Today the boat and myself, along with one other new to sailing sailor, made a trip into Aransas Bay. This probably would be classified more under the misadventure category than the adventure category. By the time we rounded the jetty which protects our harbor entrance we had burned a hole in our exhaust tubing and had billowing smoke coming from the cabin. I took a deep breath as if diving into water and went below to bring to the cockpit two of the fire extinguishers so that they would be in a place close at hand if flames exploded. Myself being as afraid of maneuvering my new boat in the confines of a harbor with multiple yachts worth several hundred thousand dollars was enough for me to continue, hoping to gain some semblance of how my boat handles before I head back(I grazed the adjacent boat, without damage, while pulling out since I had the wheel cranked and also was not really sure where center – straight – was). The wind speed was somewhere around seventeen knots, though I heard on the radio somebody report twenty-four (perhaps in the main shipping channel?). Having a new sailor on the boat, as well as never having taken her out deterred me from ever raising the mainsail, which was prepared to be raised. On our first tack the main was blown to leeward, port, and filled that side of the boat with a jumbled sail mess. This amplified the problem that the genoa was running through the safety line on the port side. We sailed out a ways and tacked. My boat has A LOT of freeboard, and with the new sailor at the helm, Robert, we had trouble keeping our momentum through the tack. Teaching Robert how to sail as well as learning the intricacies of my boat was quite the task indeed. Once I explained how to keep momentum through the tack things went much more smoothly. All together we probably tacked six or eight times, and jibed once, each time bettering our ability to work together to complete the task. On the jibe we werent quick enough getting the sheet in and the sail was folded over the forestay(furler). At another point while tacking, the sheet to be brought in cought up on the standing rigging at the level of the deck on the windward side. After a bit I was able, while we were on a starboard tack, to untie the genoa sheet and rethread it outside of the standing rigging as it was supposed to be. In general, I had trouble getting the genoa tight enough that we were really making progress upwind, perhaps having something to do with the fact that we never raised the mainsail, and also have so much windage due to the boats freeboard. Lucky for the two of us, the wind was blowing from the south, so the entrance to the harbor was downwind. On our last several tacks we furled the genoa, slowly, since I had replaced the aging line of insufficient length with an old climbing rope. The climbing rope had lots of stretch, but seemed to do the job reasonably well (I just don’t want to fork over the cash for a new line). With our Genoa a small triangle at the front of the boat we slowly made our way back to the slip. My neighbor Tom, whom I’ve been borrowing tools from, was particularly concerned about our adventure out. His worries as it turns out were unwarrented, as we floated into the slip as well as a seasoned forty year veteran of the ocean. I only started the engine at the very, very end of the journey, in order to put it in reverse and halt our forward momentum. With the sailing in the bay, and the downwind sailing to the harbor, in which I really payed attention to how the boat reacted at slow speeds to tiller changes, I had enough feel for the boat to maneuver her safely to her slip. I wish I had pictures, but wasn’t really thinking about that when the smoke was billowing out of the cabin. Here I am now though, safely moored, and with more work to do, as always. The first problem that I had to attend to upon returning was the leaking packing gland on the driveshaft, which was causing my aging bilge pump to unload about a gallon every four minutes. A bike ride to the hardware store, with Muddy Waters in tow for exercise, and I had my hose clamps (one had broken upon inspection). It only took me an hour in the oil inflicted bilge water to adjust the hose clamps such that there was no more packing leakage. Whether or not I overtightened them is yet to be determined. I guess we will see the next time that I decide to take this boat for a stroll what happens.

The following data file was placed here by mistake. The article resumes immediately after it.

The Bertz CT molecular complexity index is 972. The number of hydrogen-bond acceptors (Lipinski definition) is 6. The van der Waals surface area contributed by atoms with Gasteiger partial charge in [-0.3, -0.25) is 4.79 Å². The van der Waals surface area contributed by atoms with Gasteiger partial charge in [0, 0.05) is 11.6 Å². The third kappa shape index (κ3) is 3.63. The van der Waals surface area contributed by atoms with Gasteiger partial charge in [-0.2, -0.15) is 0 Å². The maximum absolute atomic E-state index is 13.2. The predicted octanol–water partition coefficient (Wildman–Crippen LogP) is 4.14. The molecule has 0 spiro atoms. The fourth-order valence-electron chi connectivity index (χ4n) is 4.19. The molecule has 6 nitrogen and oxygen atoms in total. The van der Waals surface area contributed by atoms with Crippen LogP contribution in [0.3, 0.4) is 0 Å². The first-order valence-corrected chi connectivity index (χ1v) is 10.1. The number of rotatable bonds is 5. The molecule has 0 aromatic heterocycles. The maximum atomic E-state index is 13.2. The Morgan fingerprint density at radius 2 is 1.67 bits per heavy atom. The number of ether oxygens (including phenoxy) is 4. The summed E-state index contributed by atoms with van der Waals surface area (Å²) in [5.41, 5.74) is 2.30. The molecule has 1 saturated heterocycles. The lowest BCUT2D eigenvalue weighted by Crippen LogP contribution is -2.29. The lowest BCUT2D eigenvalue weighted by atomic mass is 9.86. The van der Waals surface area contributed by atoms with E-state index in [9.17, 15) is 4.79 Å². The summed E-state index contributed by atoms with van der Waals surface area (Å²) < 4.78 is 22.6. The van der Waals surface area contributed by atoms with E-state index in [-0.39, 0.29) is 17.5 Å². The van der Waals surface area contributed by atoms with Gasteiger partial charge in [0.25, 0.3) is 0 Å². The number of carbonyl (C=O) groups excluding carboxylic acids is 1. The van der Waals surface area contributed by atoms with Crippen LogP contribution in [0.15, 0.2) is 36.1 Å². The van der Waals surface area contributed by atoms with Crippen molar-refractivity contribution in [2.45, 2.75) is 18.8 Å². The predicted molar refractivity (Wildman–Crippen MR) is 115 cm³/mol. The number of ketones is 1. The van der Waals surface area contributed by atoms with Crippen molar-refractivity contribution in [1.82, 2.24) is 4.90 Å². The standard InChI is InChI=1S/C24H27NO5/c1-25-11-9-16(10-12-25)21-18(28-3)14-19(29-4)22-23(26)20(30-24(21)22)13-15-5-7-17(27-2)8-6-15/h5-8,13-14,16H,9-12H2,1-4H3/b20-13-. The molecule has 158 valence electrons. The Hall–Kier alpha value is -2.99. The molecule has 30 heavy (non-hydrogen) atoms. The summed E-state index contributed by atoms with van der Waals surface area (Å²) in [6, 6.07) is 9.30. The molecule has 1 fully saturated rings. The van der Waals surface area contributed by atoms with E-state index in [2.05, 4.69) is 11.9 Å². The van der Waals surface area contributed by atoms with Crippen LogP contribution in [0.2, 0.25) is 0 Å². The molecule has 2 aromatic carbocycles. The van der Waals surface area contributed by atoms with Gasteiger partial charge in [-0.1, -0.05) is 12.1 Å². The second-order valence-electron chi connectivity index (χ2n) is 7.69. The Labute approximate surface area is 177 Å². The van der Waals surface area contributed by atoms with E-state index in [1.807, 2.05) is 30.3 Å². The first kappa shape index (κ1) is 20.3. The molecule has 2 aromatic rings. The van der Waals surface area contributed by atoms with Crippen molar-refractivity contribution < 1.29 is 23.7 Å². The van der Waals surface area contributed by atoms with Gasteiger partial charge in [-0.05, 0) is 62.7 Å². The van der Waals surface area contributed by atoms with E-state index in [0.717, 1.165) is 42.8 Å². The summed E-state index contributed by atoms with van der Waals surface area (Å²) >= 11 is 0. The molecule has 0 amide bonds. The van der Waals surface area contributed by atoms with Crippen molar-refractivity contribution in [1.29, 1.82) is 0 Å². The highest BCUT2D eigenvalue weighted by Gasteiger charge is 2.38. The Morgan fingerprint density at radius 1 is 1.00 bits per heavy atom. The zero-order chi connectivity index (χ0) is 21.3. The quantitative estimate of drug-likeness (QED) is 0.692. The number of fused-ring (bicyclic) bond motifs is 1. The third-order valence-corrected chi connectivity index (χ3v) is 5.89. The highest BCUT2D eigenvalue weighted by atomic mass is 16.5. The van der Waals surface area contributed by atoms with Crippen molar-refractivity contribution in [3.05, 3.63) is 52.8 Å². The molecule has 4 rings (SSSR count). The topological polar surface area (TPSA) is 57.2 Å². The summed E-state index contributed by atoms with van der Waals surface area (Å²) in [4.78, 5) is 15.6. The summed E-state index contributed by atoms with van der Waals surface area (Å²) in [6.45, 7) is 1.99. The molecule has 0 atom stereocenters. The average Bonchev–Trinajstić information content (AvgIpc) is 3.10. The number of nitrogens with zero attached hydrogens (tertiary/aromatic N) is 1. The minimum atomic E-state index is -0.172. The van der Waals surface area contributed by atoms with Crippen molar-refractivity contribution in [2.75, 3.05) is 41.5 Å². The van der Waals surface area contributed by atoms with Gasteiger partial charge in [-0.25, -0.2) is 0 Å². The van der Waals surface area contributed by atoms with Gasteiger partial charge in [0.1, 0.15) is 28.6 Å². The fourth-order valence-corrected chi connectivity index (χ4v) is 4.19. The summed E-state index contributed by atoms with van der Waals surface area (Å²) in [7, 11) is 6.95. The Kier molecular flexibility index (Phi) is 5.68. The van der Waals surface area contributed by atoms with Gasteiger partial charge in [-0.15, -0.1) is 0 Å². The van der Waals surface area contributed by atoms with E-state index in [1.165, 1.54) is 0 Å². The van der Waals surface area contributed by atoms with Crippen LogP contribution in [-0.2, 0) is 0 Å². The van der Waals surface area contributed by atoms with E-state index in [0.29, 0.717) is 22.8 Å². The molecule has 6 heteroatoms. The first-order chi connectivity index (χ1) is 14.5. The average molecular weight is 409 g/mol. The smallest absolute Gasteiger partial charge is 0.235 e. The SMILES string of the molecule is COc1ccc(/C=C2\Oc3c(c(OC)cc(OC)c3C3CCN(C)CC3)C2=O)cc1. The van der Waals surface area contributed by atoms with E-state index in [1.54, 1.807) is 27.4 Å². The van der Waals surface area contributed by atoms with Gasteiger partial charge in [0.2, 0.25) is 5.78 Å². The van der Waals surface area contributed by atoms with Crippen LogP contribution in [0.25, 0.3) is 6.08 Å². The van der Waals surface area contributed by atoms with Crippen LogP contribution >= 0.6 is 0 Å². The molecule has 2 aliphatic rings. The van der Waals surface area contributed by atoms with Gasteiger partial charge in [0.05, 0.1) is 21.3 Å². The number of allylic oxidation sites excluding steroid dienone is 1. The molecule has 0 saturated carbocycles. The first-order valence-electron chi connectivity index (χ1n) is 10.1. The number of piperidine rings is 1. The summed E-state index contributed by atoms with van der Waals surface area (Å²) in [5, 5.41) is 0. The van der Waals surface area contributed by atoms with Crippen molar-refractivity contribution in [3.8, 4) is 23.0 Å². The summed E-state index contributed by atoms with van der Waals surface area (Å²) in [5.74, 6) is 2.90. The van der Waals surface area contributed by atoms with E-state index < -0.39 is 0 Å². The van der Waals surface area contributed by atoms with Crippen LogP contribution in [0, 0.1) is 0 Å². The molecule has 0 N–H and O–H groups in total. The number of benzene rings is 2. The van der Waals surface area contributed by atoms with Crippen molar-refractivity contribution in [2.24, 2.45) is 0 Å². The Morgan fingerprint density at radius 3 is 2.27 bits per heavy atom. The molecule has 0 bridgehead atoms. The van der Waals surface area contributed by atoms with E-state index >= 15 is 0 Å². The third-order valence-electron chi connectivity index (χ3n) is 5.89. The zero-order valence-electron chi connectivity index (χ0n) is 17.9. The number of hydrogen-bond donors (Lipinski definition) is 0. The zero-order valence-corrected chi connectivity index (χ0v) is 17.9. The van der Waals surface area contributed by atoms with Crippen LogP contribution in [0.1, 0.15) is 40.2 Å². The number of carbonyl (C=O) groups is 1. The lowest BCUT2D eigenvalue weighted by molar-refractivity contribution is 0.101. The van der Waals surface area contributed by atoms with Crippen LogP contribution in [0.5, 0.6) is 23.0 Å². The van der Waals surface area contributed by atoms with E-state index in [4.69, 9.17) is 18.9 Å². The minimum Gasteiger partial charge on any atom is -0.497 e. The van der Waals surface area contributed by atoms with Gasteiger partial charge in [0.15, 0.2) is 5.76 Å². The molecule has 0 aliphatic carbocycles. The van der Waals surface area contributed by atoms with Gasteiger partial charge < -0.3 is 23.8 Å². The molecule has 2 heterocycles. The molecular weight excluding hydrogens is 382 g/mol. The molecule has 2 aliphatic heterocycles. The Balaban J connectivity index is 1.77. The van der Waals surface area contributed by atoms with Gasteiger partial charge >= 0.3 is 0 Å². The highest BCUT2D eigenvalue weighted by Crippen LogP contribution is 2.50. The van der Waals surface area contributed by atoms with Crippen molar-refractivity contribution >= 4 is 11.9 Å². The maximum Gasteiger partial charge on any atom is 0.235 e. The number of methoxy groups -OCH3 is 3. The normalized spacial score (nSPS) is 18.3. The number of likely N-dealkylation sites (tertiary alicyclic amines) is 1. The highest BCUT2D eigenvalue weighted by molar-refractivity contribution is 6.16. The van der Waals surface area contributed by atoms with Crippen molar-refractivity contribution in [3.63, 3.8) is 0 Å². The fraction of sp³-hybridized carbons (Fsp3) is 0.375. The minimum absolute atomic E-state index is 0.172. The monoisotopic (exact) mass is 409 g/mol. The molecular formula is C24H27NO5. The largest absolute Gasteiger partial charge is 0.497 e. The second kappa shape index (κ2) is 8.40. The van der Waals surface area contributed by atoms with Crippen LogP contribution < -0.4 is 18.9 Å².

Needless to say, my next couple days will be of engine work. I need to get the raw water system working properly, as well as replace the exhaust tubing that I burned out. This is supposed to be a learning adventure anyhow, and every day is a learning experience. Only with hardship can one grow.